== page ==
New thermal images from ESO’s Very Large Telescope (VLT) and other ground-based telescopes show swirls of warmer air and cooler regions never seen before within Jupiter’s Great Red Spot. The image on the left was obtained with the VISIR on the VLT in Chile on 18 May 2008. The image on the right was obtained by the NASA/ESA Hubble Space Telescope on 15 May 2008.
Credit: ESO/NASA/JPL/ESA/L. Fletcher
New images have revealed an unprecedented look at the swirling winds inside Jupiter's famed Great Red Spot and allowed scientists to build the first-ever detailed weather map of the giant storm?s insides.
"This is our first detailed look inside the biggest storm of the solar system," said Glenn Orton of NASA's Jet Propulsion Laboratory in Pasadena, Calif., and the leader of the team that studied Jupiter's giant spot.
Orton and his team looked at thermal images of the Great Red Spot taken with the European Southern Observatory's Very Large Telescope (VLT) in Chile. The images revealed that the reddest colour of the Great Red Spot corresponds to a warm core within the otherwise cold storm system, and images show dark lanes at the edge of the storm where gases are descending into the deeper regions of the planet.
The observations will be detailed in the journal Icarus and give scientists a sense of the circulation patterns within the solar system?s best-known storm system.
"We once thought the Great Red Spot was a plain old oval without much structure, but these new results show that it is, in fact, extremely complicated," Orton said.
Jupiter?s Great Red Spot is at least hundreds of years old
and has been observed by astronomers on Earth since the 19th century. The storm
is massive, and is large enough to fit three entire Earths inside.
The VLT images allow astronomers to map the Great Red Spot?s temperature, aerosols and ammonia within and surrounding the storm and chart how they change with time. The years VLT observations, coupled with those from other observatories, reveal how the storm is incredibly stable despite turbulence, upheavals and close encounters with other anticyclones that affect the edge of the storm system.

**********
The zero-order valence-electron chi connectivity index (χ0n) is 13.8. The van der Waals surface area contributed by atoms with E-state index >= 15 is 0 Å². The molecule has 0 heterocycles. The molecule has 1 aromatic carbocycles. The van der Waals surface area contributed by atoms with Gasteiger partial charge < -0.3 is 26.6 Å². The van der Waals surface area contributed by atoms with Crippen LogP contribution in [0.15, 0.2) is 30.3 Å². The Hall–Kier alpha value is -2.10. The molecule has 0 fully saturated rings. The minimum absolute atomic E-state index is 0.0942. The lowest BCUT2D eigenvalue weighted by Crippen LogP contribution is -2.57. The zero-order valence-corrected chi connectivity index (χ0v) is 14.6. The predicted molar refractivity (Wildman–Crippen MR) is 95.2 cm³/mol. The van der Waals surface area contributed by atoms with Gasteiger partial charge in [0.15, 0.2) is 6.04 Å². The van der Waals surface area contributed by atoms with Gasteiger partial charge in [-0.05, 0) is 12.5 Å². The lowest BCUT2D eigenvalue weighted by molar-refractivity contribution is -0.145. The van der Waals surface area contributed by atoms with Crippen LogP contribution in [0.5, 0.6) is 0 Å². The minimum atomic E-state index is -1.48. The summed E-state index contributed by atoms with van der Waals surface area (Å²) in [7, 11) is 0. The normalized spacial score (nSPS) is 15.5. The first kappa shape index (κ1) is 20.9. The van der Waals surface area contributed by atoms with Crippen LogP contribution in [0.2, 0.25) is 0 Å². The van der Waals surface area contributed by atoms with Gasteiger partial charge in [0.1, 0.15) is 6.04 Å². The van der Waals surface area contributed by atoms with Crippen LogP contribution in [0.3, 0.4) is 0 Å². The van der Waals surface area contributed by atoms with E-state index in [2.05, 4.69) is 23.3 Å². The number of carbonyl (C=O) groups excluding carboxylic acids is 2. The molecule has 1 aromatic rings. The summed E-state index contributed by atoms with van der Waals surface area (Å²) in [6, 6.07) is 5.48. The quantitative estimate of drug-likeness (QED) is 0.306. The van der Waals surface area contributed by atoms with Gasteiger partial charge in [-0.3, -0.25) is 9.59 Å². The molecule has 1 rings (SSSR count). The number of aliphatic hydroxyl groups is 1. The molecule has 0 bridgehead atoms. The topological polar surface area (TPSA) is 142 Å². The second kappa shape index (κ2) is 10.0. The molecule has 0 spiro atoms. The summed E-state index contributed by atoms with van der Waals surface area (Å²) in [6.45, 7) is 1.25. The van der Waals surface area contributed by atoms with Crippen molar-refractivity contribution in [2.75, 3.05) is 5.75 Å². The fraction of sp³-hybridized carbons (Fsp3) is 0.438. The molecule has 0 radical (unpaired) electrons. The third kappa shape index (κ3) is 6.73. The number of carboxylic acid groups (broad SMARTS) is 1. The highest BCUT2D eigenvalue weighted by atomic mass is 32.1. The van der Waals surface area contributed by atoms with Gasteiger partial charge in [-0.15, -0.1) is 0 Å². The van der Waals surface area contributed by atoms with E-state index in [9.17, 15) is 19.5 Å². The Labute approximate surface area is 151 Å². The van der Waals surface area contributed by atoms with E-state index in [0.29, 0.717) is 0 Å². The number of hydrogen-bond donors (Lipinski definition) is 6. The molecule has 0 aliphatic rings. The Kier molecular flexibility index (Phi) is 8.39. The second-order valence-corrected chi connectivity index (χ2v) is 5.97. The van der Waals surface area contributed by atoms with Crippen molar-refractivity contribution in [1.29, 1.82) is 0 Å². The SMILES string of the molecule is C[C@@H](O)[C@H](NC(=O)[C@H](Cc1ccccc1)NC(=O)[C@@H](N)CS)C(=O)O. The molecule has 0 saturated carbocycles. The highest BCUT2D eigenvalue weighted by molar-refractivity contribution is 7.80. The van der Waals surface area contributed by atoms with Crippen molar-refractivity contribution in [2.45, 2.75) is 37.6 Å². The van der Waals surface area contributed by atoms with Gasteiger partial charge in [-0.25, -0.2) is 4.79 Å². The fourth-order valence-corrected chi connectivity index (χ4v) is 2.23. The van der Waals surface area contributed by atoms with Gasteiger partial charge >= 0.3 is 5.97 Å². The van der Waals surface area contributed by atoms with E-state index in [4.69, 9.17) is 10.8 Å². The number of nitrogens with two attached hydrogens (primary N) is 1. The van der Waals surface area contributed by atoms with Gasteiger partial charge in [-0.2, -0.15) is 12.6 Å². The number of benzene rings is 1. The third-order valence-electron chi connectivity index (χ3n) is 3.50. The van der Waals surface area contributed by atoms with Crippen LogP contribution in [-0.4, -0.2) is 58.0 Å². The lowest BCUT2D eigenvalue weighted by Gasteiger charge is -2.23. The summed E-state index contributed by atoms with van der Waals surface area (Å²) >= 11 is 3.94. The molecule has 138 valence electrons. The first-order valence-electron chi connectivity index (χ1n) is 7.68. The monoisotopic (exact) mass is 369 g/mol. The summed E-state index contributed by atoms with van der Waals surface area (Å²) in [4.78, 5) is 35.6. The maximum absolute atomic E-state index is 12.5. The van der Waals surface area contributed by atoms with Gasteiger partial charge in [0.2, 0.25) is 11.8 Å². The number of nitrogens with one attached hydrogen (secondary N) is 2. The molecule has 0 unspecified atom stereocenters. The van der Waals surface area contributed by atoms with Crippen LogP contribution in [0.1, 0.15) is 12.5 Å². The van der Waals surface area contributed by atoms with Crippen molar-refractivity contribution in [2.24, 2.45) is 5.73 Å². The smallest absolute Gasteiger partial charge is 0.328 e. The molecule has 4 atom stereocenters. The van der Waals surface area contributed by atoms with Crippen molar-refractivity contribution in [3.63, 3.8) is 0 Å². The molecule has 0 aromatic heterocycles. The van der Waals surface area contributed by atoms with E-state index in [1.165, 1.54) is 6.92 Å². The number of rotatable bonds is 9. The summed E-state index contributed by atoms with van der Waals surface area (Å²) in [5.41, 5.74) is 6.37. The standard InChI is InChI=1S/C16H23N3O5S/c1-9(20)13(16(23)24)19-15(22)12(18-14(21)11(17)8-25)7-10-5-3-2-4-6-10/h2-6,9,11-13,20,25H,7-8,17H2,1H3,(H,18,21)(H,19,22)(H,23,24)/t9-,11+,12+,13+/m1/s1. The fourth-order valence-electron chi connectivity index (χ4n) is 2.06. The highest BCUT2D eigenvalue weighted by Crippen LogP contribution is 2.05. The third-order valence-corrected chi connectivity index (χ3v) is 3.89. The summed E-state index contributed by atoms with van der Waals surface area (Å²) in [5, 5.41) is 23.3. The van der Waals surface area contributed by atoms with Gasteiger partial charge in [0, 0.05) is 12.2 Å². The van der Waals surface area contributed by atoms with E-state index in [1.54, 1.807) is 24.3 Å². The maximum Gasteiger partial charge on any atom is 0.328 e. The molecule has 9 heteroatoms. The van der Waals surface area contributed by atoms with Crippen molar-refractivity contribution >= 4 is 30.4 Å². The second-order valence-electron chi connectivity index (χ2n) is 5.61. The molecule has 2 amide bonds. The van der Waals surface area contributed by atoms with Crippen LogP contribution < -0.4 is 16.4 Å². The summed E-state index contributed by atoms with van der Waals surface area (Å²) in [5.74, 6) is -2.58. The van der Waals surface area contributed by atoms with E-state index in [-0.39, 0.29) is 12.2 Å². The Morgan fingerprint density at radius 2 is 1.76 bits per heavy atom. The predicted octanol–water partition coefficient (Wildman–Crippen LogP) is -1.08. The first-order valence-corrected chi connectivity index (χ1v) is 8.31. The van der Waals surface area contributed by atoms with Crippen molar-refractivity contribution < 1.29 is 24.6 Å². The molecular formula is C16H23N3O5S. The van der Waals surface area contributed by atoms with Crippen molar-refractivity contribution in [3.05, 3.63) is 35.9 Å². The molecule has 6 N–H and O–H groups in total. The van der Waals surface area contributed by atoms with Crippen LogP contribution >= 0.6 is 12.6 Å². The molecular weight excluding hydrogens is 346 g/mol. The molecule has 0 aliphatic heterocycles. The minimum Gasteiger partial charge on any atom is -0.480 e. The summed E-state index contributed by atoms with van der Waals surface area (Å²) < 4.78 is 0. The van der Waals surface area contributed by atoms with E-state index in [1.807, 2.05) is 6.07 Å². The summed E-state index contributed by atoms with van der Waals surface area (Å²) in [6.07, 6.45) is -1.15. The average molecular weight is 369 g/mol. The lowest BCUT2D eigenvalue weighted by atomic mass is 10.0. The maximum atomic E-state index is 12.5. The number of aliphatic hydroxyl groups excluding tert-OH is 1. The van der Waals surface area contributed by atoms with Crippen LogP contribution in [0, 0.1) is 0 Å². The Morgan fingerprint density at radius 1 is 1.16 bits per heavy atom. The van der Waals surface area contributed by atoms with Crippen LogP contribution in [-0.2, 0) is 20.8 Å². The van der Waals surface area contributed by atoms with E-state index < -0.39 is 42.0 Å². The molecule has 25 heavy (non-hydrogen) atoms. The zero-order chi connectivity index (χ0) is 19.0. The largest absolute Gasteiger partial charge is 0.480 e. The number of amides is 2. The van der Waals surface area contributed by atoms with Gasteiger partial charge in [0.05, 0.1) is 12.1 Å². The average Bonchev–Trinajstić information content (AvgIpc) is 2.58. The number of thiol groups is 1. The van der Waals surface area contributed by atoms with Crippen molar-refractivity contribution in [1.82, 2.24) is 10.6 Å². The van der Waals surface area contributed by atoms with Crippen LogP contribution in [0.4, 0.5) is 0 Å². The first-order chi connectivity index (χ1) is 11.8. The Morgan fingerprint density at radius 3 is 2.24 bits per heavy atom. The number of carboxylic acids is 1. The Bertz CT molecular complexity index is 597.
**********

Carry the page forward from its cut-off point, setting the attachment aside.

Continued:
Jupiter also has a Little Red Spot that formed in 2000. In 2008, a third red spot that had previously been a white, oval-shaped storm was seen on Jupiter's surface. But it is the Great Red Spot that dominated attention in the new study.
The Great Red Spot is a cold patch on Jupiter that averages about minus 256 degrees Fahrenheit (minus 160 degrees Celsius).
"One of the most intriguing findings shows the most intense orange-red central part of the spot is about 3 to 4 degrees warmer than the environment around it," said team member Leigh Fletcher of the University of Oxford in England.
This temperature difference might not seem like a lot, but it is enough to allow the storm circulation, usually counter-clockwise, to shift to a weak clockwise circulation in the very middle of the storm. Not only that, but on other parts of Jupiter, the temperature change is enough to alter wind velocities and affect cloud patterns in the belts and zones.
"This is the first time we can say that there?s an intimate link between environmental conditions ? temperature, winds, pressure and composition ? and the actual color of the Great Red Spot," Fletcher said. "Although we can speculate, we still don?t know for sure which chemicals or processes are causing that deep red color, but we do know now that it is related to changes in the environmental conditions right in the heart of the storm."
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